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Ex-Va. teacher Ricks pleads guilty to child porn, gets 25 years

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While Kevin Ricks was tutoring a student in Fauquier County in 2008, he reached out to the teenager's friend Joel Kaiser via myspace.com and began asking personal questions about the boy. Elena Kaiser, Joel's mother, caught her son moments before his first scheduled meeting with Ricks, and then warned the principal of Osbourn High School. In this July 2010 interview, Kaiser talks about the incident.

The Post has since found at least five additional victims or boys who think they, too, were being targeted for abuse. They include a young boy Ricks babysat while he was a student at the University of North Carolina in 1981 and another Manassas boy who lived near Ricks at the time of his arrest in February 2010 and thought he might have been the next victim had Ricks not been taken into custody.

Federal prosecutors said Ricks has admitted to engaging in illegal sexual contact with minor boys dating back more than three decades. In a statement of facts filed with the plea, Ricks acknowledged molesting a boy he met at a Charlottesville summer camp in 1979, the 12-year-old boy he met at UNC, multiple victims in Japan, two foreign exchange students he hosted in Danville, Va., and another he hosted in Federalsburg, Md. Several of the victims told The Post that Ricks had given them large amounts of tequila before they were abused.

"After they passed out, he would photograph or film himself performing sexually explicit conduct with the victims," according to federal prosecutors. Ricks also pleaded guilty to one federal charge of possession of child pornography.

Law enforcement officials have said they pursued child pornography charges because they are relatively easy to prove and would not require victims to testify.

Now almost 51, Ricks probably will be in his 70s when he is freed. His earlier conviction for molesting a 16-year-old boy - before Thursday his only conviction for a sex offense - got him a one-year jail sentence in Prince William County and forced him to register as a sex offender, effectively ending his teaching career.

There are outstanding local charges against Ricks in North Carolina and in Caroline County, Md., where Ricks is accused of molesting a boy, but lawyers said in court that the North Carolina charges would be dropped because of the plea. His attorney, Brian Mizer, an assistant federal public defender, is negotiating to also drop the Maryland charges.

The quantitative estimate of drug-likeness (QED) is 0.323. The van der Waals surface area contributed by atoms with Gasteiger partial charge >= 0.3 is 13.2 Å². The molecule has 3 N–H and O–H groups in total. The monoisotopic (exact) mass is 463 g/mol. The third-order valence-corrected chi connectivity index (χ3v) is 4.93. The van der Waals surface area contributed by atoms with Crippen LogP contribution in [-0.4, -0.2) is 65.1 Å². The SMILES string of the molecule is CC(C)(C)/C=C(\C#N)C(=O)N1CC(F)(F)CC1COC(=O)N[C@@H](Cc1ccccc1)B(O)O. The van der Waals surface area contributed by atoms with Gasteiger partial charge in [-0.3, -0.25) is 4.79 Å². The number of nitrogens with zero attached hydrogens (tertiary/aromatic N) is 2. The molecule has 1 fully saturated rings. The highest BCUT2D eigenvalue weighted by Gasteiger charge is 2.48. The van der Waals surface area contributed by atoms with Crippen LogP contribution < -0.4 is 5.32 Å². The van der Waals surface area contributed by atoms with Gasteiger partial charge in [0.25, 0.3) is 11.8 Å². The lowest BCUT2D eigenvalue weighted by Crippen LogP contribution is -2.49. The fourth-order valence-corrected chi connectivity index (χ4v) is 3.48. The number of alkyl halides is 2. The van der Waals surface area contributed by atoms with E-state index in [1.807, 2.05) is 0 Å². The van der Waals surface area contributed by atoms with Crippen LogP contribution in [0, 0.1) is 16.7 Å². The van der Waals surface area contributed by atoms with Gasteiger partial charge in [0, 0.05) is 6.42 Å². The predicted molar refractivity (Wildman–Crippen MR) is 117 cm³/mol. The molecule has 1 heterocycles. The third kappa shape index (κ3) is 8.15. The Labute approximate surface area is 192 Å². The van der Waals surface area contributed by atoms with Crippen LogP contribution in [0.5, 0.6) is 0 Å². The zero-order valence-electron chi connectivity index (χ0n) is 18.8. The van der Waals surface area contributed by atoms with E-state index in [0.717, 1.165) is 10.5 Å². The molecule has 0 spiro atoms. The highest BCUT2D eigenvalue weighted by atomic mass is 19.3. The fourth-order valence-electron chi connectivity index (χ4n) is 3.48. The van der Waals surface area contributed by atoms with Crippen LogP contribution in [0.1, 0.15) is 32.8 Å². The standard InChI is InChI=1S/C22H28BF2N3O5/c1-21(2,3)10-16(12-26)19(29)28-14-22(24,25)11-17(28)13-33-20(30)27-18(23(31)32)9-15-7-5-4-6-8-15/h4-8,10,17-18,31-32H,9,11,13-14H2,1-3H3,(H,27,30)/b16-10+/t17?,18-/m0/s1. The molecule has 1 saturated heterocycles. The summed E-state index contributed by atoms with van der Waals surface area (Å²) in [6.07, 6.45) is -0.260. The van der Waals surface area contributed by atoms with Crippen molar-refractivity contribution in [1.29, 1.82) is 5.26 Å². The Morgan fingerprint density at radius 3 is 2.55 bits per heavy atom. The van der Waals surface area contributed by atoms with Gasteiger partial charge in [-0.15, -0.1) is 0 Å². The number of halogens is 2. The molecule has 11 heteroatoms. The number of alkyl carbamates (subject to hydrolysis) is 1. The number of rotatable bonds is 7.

As part of Ricks's plea agreement, he must tell authorities about all the boys he has abused during his career, which began in Hampton Roads in 1982 and took him to jobs in North Carolina, Georgia, Japan, Danville, Baltimore, Federalsburg and Manassas. Should he fail to disclose a victim whom police later discover, he could face additional charges.

Ricks, in hours of face-to-face and telephone interviews with The Post, has acknowledged that he behaved "inappropriately" with at least six boys who were in his care. Ricks's extensive journal entries and letters, portions of which were obtained by The Post, indicate that there could be numerous other victims and show that Ricks has long understood that he was secretly crossing boundaries he should not have.

In a recent jailhouse interview, Ricks said that he "idealized and romanticized relationships" with the boys and that his taking of nude photographs while the boys were incapacitated was "the least intrusive thing to do."

He said he now finds his actions "reprehensible."

"The photographs were a way of not being harmful, I thought," Ricks said. "That was my rationalization. Wanting something artistic, intimate, tangible to show we had reached this level of intimacy and had cemented that in our relationship."

But MacBride said the child pornography is not simply "dirty pictures of kids," but "graphic depictions of adults abusing minors and memorializing the abuse forever."


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